Does working from home make us more or less creative? Some say that home provides the ideal environment for creative thinking – a quiet place (in theory!) where people can concentrate away from the chatter and distractions of the office. Others believe that creativity is sparked by the casual conversations and watercooler moments of office life.
The Bank of England’s Chief Economist Andy Haldane summed it up in a speech he gave last year:
“What creativity is gained in improved tunnelling is lost in the darkness of the tunnel itself.”
In other words, as great as being able to focus is, we need external stimuli and other points of view if we are to be truly creative. And I’m inclined to agree.
This is something we as a team realised early on in the pandemic. Whilst we quickly adapted to working from home, in those first days of lockdown we struggled to reignite the creative spark that helps us add value to our client programmes. But by collaborating and thinking ‘outside the box’, we soon devised ways to adapt to our new situation and keep innovating.
If you similarly find your team in a creative desert, how can you get it back to fertile ground?
Keep on moving
The temptation can be to stick to what you know, but when you find yourself in a situation as unprecedented as a pandemic, this can be unhelpful and counterproductive. Coming up with new ways of doing things rather than staying wedded to previous experience and solutions is the key to maintaining creativity.
Create not recreate
Before Covid, my team was used to being able to get together in the same room and bounce ideas off each other. We initially tried to replicate this via video call but it felt stilted and forced. Instead, by applying some simple techniques and technologies, including interactive whiteboards and prototyping through demos on video platforms, we have managed to restore our creative energy and make every home worker part of a shared creative space. Even when we start to spend more time in the office, we will still use some of these techniques so that people can exchange ideas, wherever they are working.
Open your mind
The pandemic has made our world smaller. We’re travelling less, seeing fewer people and spending infinitely more time at home. But although our working environment has changed, our work ethic hasn’t. It’s important you still put yourself in the right frame of mind. I find that staying active really helps and it is something I encourage in my team. From the daily round-the-block commute to the home office to getting out for daily exercise, activity has physical and mental benefits, opening up the mind to new thoughts and ideas. Creativity can happen in the most unexpected places so you may just be struck by inspiration while out on your daily lap around the park! I also encourage my team to leave the hour before any brainstorms meeting-free to prevent them from turning up drained and lacking energy.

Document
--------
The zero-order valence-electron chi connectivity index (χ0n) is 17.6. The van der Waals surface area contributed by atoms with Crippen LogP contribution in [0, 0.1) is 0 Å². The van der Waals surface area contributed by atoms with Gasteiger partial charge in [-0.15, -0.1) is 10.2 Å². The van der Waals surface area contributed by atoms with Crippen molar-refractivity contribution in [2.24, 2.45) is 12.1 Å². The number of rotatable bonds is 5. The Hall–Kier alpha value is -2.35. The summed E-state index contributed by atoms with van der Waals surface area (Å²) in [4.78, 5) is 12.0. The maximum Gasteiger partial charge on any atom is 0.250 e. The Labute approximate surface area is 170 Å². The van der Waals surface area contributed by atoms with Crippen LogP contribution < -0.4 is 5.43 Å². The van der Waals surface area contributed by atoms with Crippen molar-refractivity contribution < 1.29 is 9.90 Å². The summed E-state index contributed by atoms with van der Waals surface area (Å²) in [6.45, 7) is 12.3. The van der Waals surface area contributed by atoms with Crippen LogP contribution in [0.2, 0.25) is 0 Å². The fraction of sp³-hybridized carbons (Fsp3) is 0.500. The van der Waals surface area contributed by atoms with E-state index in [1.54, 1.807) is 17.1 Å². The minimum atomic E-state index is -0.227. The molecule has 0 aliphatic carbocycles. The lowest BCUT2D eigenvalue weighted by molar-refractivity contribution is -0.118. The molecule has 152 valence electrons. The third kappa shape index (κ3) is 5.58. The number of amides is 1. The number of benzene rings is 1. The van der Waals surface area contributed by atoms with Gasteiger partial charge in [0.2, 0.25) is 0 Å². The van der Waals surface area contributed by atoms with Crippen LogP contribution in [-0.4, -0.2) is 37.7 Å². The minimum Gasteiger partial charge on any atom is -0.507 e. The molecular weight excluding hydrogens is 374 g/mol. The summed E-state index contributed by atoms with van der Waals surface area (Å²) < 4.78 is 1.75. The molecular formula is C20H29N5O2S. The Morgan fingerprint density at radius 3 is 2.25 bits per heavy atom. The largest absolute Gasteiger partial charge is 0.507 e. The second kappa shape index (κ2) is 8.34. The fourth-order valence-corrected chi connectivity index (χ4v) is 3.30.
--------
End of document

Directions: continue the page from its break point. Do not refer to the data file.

Expand your horizons
Creative thinking also benefits from knowledge and from being aware of the latest developments in your sector – and those of your clients. That is why it is vital to make time for learning, whether that is through research, reading the latest trade publication, listening to a podcast, subscribing to the latest newsletter on Substack or attending a (virtual) event. It is easy to dismiss this as a ‘distraction’ and to lapse into the ‘I haven’t got time for that’ mentality because you can’t see an immediate output. But making time to expand your horizons will do wonders for your creative thinking. Even devoting your usual commute time to reading around your subject can make a difference.
Just do it
However, creativity doesn’t mean endlessly theorising with your head in the clouds; there is a point at which your ideas need to be translated into reality.
Sometimes, overthinking and slow decision-making can stop the best ideas from seeing the light of day. However, during the pandemic businesses have had to make decisions quickly, without all the facts, and innovate at speed. According to a McKinsey global survey, to meet new demands, companies have accelerated the digitisation of their customer and supply-chain interactions and of their internal operations by as much as three to four years.
Digital transformation programmes, like other business projects, can benefit from this willingness to try new things and deliver business change quickly. This is in line with the agile project management methodology which advocates an approach of ‘create, fail fast, discount any innovations that aren’t quite right, move on and repeat’. Narrowing down your options and focusing your efforts on those ideas that are bearing most fruit is a very productive way of approaching creativity.
Shake things up
Finally, that bit of creativity can make the difference between a good project and a great one. That is why it was such a priority for us to adapt our ways of working in order to keep delivering innovative, relevant digital transformation programmes that surprise and delight our customers.
It was challenging at first but the pandemic has forced us to reconsider how we approach creativity. As much as I’m looking forward to getting back to the office and running a brainstorm session with my team, I have learned that there are other ways to collaborate and co-create. And I have picked up healthy habits that I plan to maintain. Keeping active, staying curious and breaking free of old ways of doing things can only enhance creative thinking. In many ways, our current WFH set-up is the perfect opportunity to shake things up, so make sure you take it. It may just result in the best ideas you ever had.